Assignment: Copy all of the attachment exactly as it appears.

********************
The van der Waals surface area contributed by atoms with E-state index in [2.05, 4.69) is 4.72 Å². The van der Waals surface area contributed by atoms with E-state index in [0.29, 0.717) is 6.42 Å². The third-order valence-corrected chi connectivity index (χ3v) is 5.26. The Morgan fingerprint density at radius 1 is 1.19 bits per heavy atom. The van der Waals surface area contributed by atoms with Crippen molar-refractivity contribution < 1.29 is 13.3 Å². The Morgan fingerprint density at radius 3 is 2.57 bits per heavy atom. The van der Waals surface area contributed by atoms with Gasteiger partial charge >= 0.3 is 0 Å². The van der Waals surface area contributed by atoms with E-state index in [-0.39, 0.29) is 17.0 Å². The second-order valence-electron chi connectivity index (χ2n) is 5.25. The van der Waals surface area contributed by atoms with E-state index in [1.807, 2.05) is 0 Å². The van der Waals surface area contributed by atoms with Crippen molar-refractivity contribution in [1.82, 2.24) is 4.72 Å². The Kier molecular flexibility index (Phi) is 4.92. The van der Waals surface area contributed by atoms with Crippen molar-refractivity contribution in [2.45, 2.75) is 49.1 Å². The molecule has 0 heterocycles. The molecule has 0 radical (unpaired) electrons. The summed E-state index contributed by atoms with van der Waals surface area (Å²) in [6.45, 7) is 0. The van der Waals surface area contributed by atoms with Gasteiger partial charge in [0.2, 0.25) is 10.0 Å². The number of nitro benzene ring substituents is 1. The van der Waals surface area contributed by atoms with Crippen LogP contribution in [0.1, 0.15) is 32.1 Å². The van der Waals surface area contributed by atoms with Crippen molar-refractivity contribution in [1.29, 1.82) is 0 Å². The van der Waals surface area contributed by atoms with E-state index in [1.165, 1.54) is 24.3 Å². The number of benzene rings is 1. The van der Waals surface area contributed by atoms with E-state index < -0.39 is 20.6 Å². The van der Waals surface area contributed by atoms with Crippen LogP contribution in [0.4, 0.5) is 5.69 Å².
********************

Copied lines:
The van der Waals surface area contributed by atoms with E-state index in [2.05, 4.69) is 4.72 Å². The van der Waals surface area contributed by atoms with E-state index in [0.29, 0.717) is 6.42 Å². The third-order valence-corrected chi connectivity index (χ3v) is 5.26. The Morgan fingerprint density at radius 1 is 1.19 bits per heavy atom. The van der Waals surface area contributed by atoms with Crippen molar-refractivity contribution < 1.29 is 13.3 Å². The Morgan fingerprint density at radius 3 is 2.57 bits per heavy atom. The van der Waals surface area contributed by atoms with Gasteiger partial charge >= 0.3 is 0 Å². The van der Waals surface area contributed by atoms with E-state index in [-0.39, 0.29) is 17.0 Å². The second-order valence-electron chi connectivity index (χ2n) is 5.25. The van der Waals surface area contributed by atoms with E-state index in [1.807, 2.05) is 0 Å². The van der Waals surface area contributed by atoms with Crippen molar-refractivity contribution in [1.82, 2.24) is 4.72 Å². The Kier molecular flexibility index (Phi) is 4.92. The van der Waals surface area contributed by atoms with Crippen molar-refractivity contribution in [2.45, 2.75) is 49.1 Å². The molecule has 0 heterocycles. The molecule has 0 radical (unpaired) electrons. The summed E-state index contributed by atoms with van der Waals surface area (Å²) in [6.45, 7) is 0. The van der Waals surface area contributed by atoms with Gasteiger partial charge in [0.2, 0.25) is 10.0 Å². The number of nitro benzene ring substituents is 1. The van der Waals surface area contributed by atoms with Crippen LogP contribution in [0.1, 0.15) is 32.1 Å². The van der Waals surface area contributed by atoms with Crippen molar-refractivity contribution in [1.29, 1.82) is 0 Å². The van der Waals surface area contributed by atoms with E-state index in [1.165, 1.54) is 24.3 Å². The number of benzene rings is 1. The van der Waals surface area contributed by atoms with E-state index < -0.39 is 20.6 Å². The van der Waals surface area contributed by atoms with Crippen LogP contribution in [0.4, 0.5) is 5.69 Å².